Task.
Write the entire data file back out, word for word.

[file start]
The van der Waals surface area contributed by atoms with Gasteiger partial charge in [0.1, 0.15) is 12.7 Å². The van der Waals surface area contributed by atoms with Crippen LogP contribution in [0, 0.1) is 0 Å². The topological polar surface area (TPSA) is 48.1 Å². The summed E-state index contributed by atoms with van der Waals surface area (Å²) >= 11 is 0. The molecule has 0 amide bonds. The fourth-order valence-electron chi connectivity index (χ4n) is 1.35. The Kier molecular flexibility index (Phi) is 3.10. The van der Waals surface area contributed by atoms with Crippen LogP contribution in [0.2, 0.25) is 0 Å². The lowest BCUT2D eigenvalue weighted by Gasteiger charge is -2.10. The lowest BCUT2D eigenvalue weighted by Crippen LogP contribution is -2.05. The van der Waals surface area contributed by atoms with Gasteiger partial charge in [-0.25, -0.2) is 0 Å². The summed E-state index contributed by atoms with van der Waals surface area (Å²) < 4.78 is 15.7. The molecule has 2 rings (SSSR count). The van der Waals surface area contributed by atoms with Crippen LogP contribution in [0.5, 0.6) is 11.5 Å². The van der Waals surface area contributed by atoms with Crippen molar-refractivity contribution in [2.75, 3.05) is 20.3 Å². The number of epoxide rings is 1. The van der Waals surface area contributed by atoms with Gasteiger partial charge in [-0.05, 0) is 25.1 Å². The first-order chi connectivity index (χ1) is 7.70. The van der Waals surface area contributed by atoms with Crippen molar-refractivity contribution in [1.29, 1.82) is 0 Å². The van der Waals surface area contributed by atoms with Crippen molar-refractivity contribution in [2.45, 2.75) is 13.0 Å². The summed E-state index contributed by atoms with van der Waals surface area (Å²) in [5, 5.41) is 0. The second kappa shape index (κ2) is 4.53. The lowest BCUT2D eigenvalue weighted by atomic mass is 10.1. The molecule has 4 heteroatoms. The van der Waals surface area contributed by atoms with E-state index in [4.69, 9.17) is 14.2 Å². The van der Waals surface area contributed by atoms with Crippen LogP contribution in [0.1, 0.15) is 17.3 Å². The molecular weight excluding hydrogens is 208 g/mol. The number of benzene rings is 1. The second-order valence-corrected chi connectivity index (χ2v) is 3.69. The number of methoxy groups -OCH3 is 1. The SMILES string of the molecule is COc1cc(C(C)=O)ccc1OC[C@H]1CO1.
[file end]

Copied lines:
The van der Waals surface area contributed by atoms with Gasteiger partial charge in [0.1, 0.15) is 12.7 Å². The van der Waals surface area contributed by atoms with Crippen LogP contribution in [0, 0.1) is 0 Å². The topological polar surface area (TPSA) is 48.1 Å². The summed E-state index contributed by atoms with van der Waals surface area (Å²) >= 11 is 0. The molecule has 0 amide bonds. The fourth-order valence-electron chi connectivity index (χ4n) is 1.35. The Kier molecular flexibility index (Phi) is 3.10. The van der Waals surface area contributed by atoms with Crippen LogP contribution in [0.2, 0.25) is 0 Å². The lowest BCUT2D eigenvalue weighted by Gasteiger charge is -2.10. The lowest BCUT2D eigenvalue weighted by Crippen LogP contribution is -2.05. The van der Waals surface area contributed by atoms with Gasteiger partial charge in [-0.25, -0.2) is 0 Å². The summed E-state index contributed by atoms with van der Waals surface area (Å²) < 4.78 is 15.7. The molecule has 2 rings (SSSR count). The van der Waals surface area contributed by atoms with Crippen LogP contribution in [0.5, 0.6) is 11.5 Å². The van der Waals surface area contributed by atoms with Crippen molar-refractivity contribution in [2.75, 3.05) is 20.3 Å². The number of epoxide rings is 1. The van der Waals surface area contributed by atoms with Gasteiger partial charge in [-0.05, 0) is 25.1 Å². The first-order chi connectivity index (χ1) is 7.70. The van der Waals surface area contributed by atoms with Crippen molar-refractivity contribution in [1.29, 1.82) is 0 Å². The van der Waals surface area contributed by atoms with Crippen molar-refractivity contribution in [2.45, 2.75) is 13.0 Å². The summed E-state index contributed by atoms with van der Waals surface area (Å²) in [5, 5.41) is 0. The second kappa shape index (κ2) is 4.53. The lowest BCUT2D eigenvalue weighted by atomic mass is 10.1. The molecule has 4 heteroatoms. The van der Waals surface area contributed by atoms with E-state index in [4.69, 9.17) is 14.2 Å². The van der Waals surface area contributed by atoms with Crippen LogP contribution in [0.1, 0.15) is 17.3 Å². The molecular weight excluding hydrogens is 208 g/mol. The number of benzene rings is 1. The second-order valence-corrected chi connectivity index (χ2v) is 3.69. The number of methoxy groups -OCH3 is 1. The SMILES string of the molecule is COc1cc(C(C)=O)ccc1OC[C@H]1CO1.